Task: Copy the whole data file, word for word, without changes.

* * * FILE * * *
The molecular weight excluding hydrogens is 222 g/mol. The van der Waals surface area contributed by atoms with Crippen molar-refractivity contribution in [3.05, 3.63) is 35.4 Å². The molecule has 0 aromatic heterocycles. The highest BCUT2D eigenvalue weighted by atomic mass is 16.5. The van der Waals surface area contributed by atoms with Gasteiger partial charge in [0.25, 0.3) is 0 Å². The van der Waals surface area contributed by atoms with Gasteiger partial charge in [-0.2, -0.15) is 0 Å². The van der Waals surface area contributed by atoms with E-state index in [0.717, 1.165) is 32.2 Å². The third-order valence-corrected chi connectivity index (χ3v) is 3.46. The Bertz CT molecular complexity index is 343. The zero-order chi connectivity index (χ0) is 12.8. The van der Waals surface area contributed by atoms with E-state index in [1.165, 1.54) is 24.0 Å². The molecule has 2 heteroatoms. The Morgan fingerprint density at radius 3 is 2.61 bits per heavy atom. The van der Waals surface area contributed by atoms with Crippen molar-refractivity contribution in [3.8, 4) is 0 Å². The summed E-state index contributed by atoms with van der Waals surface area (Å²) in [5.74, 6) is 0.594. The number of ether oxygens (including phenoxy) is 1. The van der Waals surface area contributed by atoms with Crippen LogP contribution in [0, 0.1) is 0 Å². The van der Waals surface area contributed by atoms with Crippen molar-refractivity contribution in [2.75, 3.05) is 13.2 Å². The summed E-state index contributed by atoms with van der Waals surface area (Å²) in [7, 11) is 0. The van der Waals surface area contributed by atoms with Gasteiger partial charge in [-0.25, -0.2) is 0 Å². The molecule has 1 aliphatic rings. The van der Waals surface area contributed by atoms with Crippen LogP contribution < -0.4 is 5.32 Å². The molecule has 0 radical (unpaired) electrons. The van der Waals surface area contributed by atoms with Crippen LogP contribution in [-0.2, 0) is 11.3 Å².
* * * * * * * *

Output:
The molecular weight excluding hydrogens is 222 g/mol. The van der Waals surface area contributed by atoms with Crippen molar-refractivity contribution in [3.05, 3.63) is 35.4 Å². The molecule has 0 aromatic heterocycles. The highest BCUT2D eigenvalue weighted by atomic mass is 16.5. The van der Waals surface area contributed by atoms with Gasteiger partial charge in [0.25, 0.3) is 0 Å². The van der Waals surface area contributed by atoms with Gasteiger partial charge in [-0.2, -0.15) is 0 Å². The van der Waals surface area contributed by atoms with E-state index in [0.717, 1.165) is 32.2 Å². The third-order valence-corrected chi connectivity index (χ3v) is 3.46. The Bertz CT molecular complexity index is 343. The zero-order chi connectivity index (χ0) is 12.8. The van der Waals surface area contributed by atoms with E-state index in [1.165, 1.54) is 24.0 Å². The molecule has 2 heteroatoms. The Morgan fingerprint density at radius 3 is 2.61 bits per heavy atom. The van der Waals surface area contributed by atoms with Crippen molar-refractivity contribution in [3.8, 4) is 0 Å². The summed E-state index contributed by atoms with van der Waals surface area (Å²) in [5.74, 6) is 0.594. The number of ether oxygens (including phenoxy) is 1. The van der Waals surface area contributed by atoms with Crippen LogP contribution in [0, 0.1) is 0 Å². The van der Waals surface area contributed by atoms with Crippen molar-refractivity contribution in [2.75, 3.05) is 13.2 Å². The summed E-state index contributed by atoms with van der Waals surface area (Å²) in [7, 11) is 0. The van der Waals surface area contributed by atoms with Gasteiger partial charge in [-0.25, -0.2) is 0 Å². The molecule has 1 aliphatic rings. The van der Waals surface area contributed by atoms with Crippen LogP contribution < -0.4 is 5.32 Å². The molecule has 0 radical (unpaired) electrons. The van der Waals surface area contributed by atoms with Crippen LogP contribution in [-0.2, 0) is 11.3 Å².